The most likely reason why this happens is that the system truncates passwords. To check this hypothesis, you could try to change your password to something longer and see what happens: does the system recognize "thisquitelongpassword" as "thisquitelong"? If so, the system definitely truncates passwords. If not, there may be serious issues with input validation, as highlighted by @Matthew.
While password truncation may be necessary to interact with legacy systems - which also truncate usernames, see this answer on Serverfault - in general it should be avoided, as it reduces the "password space", i.e. the number of unique passwords that can be generated.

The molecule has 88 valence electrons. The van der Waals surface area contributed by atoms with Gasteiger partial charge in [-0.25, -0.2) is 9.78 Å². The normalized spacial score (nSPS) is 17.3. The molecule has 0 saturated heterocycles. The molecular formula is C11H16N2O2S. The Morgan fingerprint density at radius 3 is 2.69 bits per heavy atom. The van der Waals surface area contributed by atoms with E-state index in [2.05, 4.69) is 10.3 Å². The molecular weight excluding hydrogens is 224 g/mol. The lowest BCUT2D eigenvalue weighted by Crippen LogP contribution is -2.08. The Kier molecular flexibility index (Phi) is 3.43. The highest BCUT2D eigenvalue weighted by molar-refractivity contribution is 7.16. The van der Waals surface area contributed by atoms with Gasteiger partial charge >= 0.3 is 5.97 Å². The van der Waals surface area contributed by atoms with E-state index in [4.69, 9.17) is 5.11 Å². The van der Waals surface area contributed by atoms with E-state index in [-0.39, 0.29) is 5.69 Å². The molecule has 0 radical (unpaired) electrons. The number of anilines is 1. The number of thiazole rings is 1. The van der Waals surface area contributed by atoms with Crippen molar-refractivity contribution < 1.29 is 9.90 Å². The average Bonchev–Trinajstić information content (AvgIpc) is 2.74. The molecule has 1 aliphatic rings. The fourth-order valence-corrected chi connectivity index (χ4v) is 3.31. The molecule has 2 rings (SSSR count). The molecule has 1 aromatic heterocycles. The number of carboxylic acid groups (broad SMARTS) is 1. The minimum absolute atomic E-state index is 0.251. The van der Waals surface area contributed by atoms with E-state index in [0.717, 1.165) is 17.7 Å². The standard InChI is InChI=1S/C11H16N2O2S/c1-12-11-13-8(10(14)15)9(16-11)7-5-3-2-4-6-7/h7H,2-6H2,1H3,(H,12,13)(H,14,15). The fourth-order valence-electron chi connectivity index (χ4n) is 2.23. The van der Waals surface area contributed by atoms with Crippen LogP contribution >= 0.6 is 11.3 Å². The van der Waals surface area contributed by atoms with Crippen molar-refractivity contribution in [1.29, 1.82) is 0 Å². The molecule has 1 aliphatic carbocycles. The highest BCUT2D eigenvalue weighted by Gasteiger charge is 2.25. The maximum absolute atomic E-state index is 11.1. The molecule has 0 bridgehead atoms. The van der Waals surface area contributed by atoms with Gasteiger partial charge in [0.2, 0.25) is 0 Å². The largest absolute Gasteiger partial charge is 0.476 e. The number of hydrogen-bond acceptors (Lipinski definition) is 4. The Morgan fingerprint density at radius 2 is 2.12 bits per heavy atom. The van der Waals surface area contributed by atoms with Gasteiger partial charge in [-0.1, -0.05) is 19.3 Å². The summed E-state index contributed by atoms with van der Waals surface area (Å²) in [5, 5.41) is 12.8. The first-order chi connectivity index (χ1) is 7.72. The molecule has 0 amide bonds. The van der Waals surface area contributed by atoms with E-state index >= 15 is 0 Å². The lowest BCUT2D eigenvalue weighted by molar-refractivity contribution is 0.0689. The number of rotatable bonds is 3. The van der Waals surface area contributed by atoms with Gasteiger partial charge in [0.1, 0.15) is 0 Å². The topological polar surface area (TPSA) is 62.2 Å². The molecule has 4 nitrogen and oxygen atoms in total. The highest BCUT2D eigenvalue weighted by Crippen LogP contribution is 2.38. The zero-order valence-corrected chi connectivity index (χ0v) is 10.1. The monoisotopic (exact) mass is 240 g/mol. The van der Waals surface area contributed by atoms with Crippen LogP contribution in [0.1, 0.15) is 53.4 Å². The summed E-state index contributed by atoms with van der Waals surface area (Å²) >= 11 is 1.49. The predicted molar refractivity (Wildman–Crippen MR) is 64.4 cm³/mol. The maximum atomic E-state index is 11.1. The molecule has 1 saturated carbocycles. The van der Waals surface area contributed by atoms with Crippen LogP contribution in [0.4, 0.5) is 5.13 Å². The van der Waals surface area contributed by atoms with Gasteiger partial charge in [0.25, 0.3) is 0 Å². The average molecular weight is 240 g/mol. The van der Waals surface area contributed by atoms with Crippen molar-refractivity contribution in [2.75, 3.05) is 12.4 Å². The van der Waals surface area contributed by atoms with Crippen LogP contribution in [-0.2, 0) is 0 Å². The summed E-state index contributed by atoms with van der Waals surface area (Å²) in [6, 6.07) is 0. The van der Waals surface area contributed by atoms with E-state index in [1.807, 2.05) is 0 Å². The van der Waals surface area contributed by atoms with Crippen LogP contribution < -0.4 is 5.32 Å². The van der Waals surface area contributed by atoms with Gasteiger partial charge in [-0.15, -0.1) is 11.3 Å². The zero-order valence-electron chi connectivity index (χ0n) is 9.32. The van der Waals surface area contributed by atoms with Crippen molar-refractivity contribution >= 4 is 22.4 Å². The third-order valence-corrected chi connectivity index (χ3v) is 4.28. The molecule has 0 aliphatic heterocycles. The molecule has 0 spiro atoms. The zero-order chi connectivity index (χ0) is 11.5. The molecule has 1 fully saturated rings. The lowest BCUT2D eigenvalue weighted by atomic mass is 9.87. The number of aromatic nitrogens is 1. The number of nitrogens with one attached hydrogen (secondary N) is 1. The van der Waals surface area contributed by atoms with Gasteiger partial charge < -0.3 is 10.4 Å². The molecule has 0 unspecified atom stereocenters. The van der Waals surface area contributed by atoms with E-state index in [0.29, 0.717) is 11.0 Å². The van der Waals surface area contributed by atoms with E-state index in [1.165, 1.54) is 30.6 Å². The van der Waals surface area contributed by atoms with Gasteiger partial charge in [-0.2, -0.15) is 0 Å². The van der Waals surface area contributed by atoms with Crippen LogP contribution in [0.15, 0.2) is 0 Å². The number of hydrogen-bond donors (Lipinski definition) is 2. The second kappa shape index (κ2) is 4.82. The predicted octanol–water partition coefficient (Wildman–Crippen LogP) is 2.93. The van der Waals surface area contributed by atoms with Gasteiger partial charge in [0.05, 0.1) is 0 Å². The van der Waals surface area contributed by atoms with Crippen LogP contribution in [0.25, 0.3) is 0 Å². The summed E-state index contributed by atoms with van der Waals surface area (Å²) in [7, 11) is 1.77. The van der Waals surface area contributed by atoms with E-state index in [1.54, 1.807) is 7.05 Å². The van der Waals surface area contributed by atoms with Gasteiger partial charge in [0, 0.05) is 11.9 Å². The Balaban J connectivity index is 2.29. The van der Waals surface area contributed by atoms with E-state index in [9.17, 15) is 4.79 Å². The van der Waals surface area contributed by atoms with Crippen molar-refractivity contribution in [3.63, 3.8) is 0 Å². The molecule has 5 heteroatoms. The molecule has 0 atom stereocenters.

Attackers can save a lot of resources (time,money) if they know that their target system uses truncated passwords, since they know they don't need to try passwords longer than the truncation length.
While your behavior doesn't seem malicious to me, some organizations are very sensitive about people finding flaws in their systems.
Therefore, you might try to tell your university about this, but don't stress too much your knowledge of possible attacks. Just saying something like "I read this can be sign of a security issue" should be fine. Also, don't state things in an absolute way like "this is completely unreasonable", as there may be reasons for that (for password truncation, not wrong input validation).
Obviously, don't perform too many tests, don't automate the tests, and don't carry out attacks.